10 Burning Questions Ahead of North American Hard-Court Season

Jeff Cohn@jeff_cohnCorrespondent IIIJuly 31, 2013

10 Burning Questions Ahead of North American Hard-Court Season

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    The North American hard-court season, or as I refer to it, the summer swing, has just gotten underway.

    It carries much importance in the media, particularly because of the U.S. Open.

    Much history has been made during the summer swing in the past three or four years, and with the top of the game at a most unusual state for the first time ever, we will not be able to make predictions as easily this time around.

    The men's game is still very strong and provides much entertainment in each tournament, but how will this part of the year play out?

    Here are 10 burning questions ahead of the North American hard-court swing.

Will Mardy Fish Be Back to Normal?

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    Mardy Fish was a Top 10 player and seemed to be leading the USA in his efforts just a few years ago.

    Reaching his peak after beginning to focus on his workouts and diet more, he was looking impressive during the North American hard-court tournaments. His great serve, compact volleys and deadly backhand allowed him to play at a high level on the fast courts.

    But then his game and health started to fall apart, and he withdrew from many tournaments.

    He seems to be in much better shape now. He won a tight first-round match against Matthew Ebden at the Citi Open—maybe he can do well here, if not for the ATP 1000s.

    Fish faces Julien Benneteau as his next opponent.

Will Roger Federer Be Able to Pick His Game Back Up?

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    Clearly, too much has been written about Roger Federer's slight decline and lack of form.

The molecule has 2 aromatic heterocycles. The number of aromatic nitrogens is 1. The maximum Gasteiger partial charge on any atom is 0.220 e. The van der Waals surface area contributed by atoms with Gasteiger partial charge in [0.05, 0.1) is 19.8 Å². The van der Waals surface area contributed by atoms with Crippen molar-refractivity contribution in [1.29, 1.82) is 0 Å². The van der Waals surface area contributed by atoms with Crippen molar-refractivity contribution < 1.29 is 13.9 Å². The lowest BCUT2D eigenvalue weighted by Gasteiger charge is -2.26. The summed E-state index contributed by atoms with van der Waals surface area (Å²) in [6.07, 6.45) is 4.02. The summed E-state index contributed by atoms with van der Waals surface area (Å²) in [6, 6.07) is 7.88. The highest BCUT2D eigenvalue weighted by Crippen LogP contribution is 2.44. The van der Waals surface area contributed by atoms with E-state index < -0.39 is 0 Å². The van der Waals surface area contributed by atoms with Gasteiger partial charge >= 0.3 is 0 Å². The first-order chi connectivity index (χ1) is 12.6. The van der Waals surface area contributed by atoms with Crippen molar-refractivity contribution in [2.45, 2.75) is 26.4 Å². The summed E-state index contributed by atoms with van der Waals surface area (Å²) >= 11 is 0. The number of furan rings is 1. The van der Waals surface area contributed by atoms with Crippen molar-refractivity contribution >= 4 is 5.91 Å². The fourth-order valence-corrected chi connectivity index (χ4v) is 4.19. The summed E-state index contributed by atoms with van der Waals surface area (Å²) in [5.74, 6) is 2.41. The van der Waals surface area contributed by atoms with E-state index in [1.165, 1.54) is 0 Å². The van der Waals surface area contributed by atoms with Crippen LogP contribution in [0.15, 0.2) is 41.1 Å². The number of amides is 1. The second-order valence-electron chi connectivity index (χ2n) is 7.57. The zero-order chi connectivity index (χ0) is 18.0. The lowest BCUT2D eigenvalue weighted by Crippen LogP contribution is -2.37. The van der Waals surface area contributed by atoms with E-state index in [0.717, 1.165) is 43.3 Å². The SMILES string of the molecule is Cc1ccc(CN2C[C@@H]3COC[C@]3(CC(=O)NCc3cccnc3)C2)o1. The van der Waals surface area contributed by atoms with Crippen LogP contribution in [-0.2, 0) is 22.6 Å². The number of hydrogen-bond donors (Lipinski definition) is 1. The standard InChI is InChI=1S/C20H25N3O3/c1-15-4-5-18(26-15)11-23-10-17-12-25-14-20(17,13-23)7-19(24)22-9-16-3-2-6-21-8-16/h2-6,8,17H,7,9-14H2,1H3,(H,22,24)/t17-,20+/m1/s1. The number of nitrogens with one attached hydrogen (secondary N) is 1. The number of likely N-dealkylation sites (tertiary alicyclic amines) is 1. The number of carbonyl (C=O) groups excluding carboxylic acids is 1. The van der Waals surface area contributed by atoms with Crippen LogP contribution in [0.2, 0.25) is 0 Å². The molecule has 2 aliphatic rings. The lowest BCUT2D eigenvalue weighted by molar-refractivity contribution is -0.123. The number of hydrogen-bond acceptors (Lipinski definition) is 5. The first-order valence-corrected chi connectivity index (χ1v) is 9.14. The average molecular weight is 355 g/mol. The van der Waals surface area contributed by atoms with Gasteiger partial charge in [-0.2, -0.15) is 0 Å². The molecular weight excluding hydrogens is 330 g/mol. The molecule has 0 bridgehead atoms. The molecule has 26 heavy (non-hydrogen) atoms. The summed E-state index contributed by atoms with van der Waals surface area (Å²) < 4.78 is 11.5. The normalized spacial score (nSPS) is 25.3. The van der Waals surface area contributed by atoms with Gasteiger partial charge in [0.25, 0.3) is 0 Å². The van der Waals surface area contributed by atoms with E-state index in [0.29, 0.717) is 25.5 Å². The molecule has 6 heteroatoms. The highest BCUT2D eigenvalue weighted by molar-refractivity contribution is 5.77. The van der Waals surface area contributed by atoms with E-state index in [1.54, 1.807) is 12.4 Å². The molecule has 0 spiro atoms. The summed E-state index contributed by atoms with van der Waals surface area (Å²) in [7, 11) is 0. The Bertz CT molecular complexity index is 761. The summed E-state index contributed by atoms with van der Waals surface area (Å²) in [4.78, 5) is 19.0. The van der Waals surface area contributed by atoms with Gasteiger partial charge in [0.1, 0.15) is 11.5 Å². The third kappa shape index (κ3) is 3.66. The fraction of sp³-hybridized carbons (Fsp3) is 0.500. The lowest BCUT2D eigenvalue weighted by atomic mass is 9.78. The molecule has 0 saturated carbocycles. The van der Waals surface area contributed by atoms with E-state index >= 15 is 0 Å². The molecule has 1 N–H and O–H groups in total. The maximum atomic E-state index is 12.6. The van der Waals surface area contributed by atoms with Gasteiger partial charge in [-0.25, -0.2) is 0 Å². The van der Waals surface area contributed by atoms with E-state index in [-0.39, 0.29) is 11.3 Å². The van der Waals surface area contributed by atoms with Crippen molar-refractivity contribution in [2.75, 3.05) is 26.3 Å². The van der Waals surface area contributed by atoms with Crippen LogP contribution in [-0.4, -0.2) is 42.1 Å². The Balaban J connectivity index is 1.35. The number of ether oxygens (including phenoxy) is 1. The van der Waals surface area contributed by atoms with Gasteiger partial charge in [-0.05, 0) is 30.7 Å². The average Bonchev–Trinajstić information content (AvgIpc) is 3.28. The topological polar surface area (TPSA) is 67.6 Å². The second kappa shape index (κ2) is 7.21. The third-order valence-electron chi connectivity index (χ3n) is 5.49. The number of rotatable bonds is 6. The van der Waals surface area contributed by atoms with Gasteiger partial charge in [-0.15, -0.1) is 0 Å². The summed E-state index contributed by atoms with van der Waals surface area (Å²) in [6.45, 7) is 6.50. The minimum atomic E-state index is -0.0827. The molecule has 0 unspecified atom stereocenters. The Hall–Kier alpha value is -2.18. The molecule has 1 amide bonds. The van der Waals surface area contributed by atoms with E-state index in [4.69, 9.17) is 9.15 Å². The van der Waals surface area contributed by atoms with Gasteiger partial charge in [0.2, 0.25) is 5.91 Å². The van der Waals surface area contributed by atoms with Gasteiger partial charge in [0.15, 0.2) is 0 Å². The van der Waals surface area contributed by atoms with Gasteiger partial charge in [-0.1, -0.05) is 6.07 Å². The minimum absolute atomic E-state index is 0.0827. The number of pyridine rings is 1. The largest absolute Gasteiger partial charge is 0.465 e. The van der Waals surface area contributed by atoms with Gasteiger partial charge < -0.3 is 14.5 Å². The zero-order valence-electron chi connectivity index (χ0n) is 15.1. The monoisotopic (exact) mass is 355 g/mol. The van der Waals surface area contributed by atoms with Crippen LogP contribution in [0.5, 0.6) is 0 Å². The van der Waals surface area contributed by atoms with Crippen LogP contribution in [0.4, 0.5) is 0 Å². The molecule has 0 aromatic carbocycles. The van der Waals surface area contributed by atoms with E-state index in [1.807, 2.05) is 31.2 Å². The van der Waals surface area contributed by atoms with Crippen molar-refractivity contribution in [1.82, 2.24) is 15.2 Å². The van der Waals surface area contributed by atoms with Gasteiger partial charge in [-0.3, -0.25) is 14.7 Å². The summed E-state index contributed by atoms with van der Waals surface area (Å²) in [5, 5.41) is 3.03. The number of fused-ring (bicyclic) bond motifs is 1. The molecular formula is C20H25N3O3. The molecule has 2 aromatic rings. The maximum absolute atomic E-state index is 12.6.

He also switched to a racquet with a somewhat larger head, but it is unclear as of now if that has or will make any sort of difference.

    He may skip Montreal if his back spasms do not get better, but this is a new concern that has become prominent with his aging on tour.

    I think he will pick his game up considerably, but I have no idea when.

    It would be great to see the fallen legend back in the headlines again at the U.S. Open, but this question may remain unanswered until 2014.

Can Andy Murray Continue to Ride This Wave of Momentum?

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    Andy Murray has been consistent on all surfaces but clay, and he's appeared to be the most dominant fast-court player in the past year.

    Last year he seemed to come out of nowhere in the run to his first major ever, the U.S. Open.

    He seems to have dismissed the argument of nerves and expectations, so let's see if he can hold up physically.

    His first serve, movement and consistent groundstrokes have made the difference for him, but he may not be able to get away with his passive second serve against the harder hitters in these big events.

    If he does not finish off the year strong, at least he did far better than many expected thus far.

Which American Will Lead the Pack?

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    John Isner and Sam Querrey are neck and neck in the rankings, but Big John has enjoyed more success—though not much.

    But he may be back to his Top 10 ways again.

    In fact, he won the title in Atlanta last week (without ever breaking serve, mind you) and had understandable losses in the majors.

    Mardy Fish is the next highest-ranked American at 64, but James Blake recently jumped 14 places in the rankings to No. 77.

    Then of course, the Harrison brothers are doing alright in the smaller tournaments, and Jack Sock looks to be incredibly promising. Let's see how they do in the events they may be able to qualify for.

Is David Ferrer Game Enough to Take Home a Big Title?

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    David Ferrer, otherwise known as the scrappiest Spaniard on the tour, has obviously improved beyond imagination.

    Winning his first ATP 1000 title in Paris last year and reaching his first major final in Paris this year, he has been stepping it up significantly since the Big Four became more prominent than ever.

    When analyzing his past three hard-court results in the major tournaments, we see that his chances for the summer are looking pretty good.